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Eavelane History, Family Crest & Coats of Arms

Eavelane is one of the thousands of new names that the Norman Conquest brought to England in 1066. The Eavelane family lived in Surrey. The name, however, derives from the family's place of residence prior to the Norman Conquest of England in 1066, Ivelyn, in Calvados, Normandy.

Early Origins of the Eavelane family

The surname Eavelane was first found in Surrey where they held a family seat from very early times and were granted lands by Duke William of Normandy, their liege Lord, for their distinguished assistance at the Battle of Hastings in 1066 A.D.

Early History of the Eavelane family

This web page shows only a small excerpt of our Eavelane research.
Another 227 words (16 lines of text) covering the years 1579, 1620, 1706, 1631, 1706, 1591, 1664, 1628, 1660, 1601, 1685, 1626, 1640, 1648, 1660, 1660, 1620, 1706, 1818, 1655, 1699, 1633, 1671, 1664, 1666, 1677, 1702 and 1702 are included under the topic Early Eavelane History in all our PDF Extended History products and printed products wherever possible.

Eavelane Spelling Variations

It is only in the last few hundred years that the English language has been standardized. For that reason, Anglo-Norman surnames like Eavelane are characterized by many spelling variations. Scribes and monks in the Middle Ages spelled names they sounded, so it is common to find several variations that refer to a single person. As the English language changed and incorporated elements of other European languages such as Norman French and Latin, even literate people regularly changed the spelling of their names. The variations of the name Eavelane include Evelyn, Ivelyn, Aveling and others.

Early Notables of the Eavelane family (pre 1700)

Outstanding amongst the family at this time was Sir John Evelyn (1591-1664), an English politician who sat in the House of Commons between 1628 and 1660, reluctant supporter of the Parliamentary side in the English Civil War; Sir John Evelyn (1601-1685), an English politician, Member of Parliament for Wilton (1626), Ludgershall...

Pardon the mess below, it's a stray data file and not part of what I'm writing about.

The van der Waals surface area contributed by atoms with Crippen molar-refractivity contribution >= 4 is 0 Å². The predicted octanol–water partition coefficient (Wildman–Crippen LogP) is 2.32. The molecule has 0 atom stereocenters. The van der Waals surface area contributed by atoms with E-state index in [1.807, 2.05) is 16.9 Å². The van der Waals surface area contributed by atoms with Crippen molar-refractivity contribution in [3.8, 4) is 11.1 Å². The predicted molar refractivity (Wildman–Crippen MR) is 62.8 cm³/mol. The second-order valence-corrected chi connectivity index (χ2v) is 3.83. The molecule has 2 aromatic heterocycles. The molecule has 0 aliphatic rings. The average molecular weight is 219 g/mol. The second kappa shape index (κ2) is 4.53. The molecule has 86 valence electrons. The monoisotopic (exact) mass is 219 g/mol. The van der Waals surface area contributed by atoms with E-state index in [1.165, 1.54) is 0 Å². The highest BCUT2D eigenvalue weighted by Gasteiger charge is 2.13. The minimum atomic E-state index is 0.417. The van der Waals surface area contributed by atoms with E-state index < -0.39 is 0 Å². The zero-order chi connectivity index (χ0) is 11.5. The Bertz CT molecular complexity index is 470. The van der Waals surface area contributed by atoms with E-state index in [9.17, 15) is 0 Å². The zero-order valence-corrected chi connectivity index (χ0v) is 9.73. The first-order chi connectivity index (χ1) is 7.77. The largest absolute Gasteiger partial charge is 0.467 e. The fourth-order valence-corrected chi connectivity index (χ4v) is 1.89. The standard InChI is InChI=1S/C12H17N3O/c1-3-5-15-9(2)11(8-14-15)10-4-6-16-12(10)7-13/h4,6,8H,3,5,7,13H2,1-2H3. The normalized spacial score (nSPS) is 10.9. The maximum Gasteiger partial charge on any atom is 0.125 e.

Another 90 words (6 lines of text) are included under the topic Early Eavelane Notables in all our PDF Extended History products and printed products wherever possible.

Migration of the Eavelane family to the New World and Oceana

Faced with the chaos present in England at that time, many English families looked towards the open frontiers of the New World with its opportunities to escape oppression and starvation. People migrated to North America, as well as Australia and Ireland in droves, paying exorbitant rates for passages in cramped, unsafe ships. Many of the settlers did not make the long passage alive, but those who did see the shores of North America were welcomed with great opportunity. Many of the families that came from England went on to make essential contributions to the emerging nations of Canada and the United States. Some of the first immigrants to cross the Atlantic and come to North America carried the name Eavelane, or a variant listed above: Mary Evelin who settled in Virginia in 1648; Thomas Evelin settled in Barbados in 1671; Francis Evelyn settled in Philadelphia in 1874.

The Eavelane Motto

The motto was originally a war cry or slogan. Mottoes first began to be shown with arms in the 14th and 15th centuries, but were not in general use until the 17th century. Thus the oldest coats of arms generally do not include a motto. Mottoes seldom form part of the grant of arms: Under most heraldic authorities, a motto is an optional component of the coat of arms, and can be added to or changed at will; many families have chosen not to display a motto.

Motto: Durete
Motto Translation: Hardness.

Eavelane Family Crest Products

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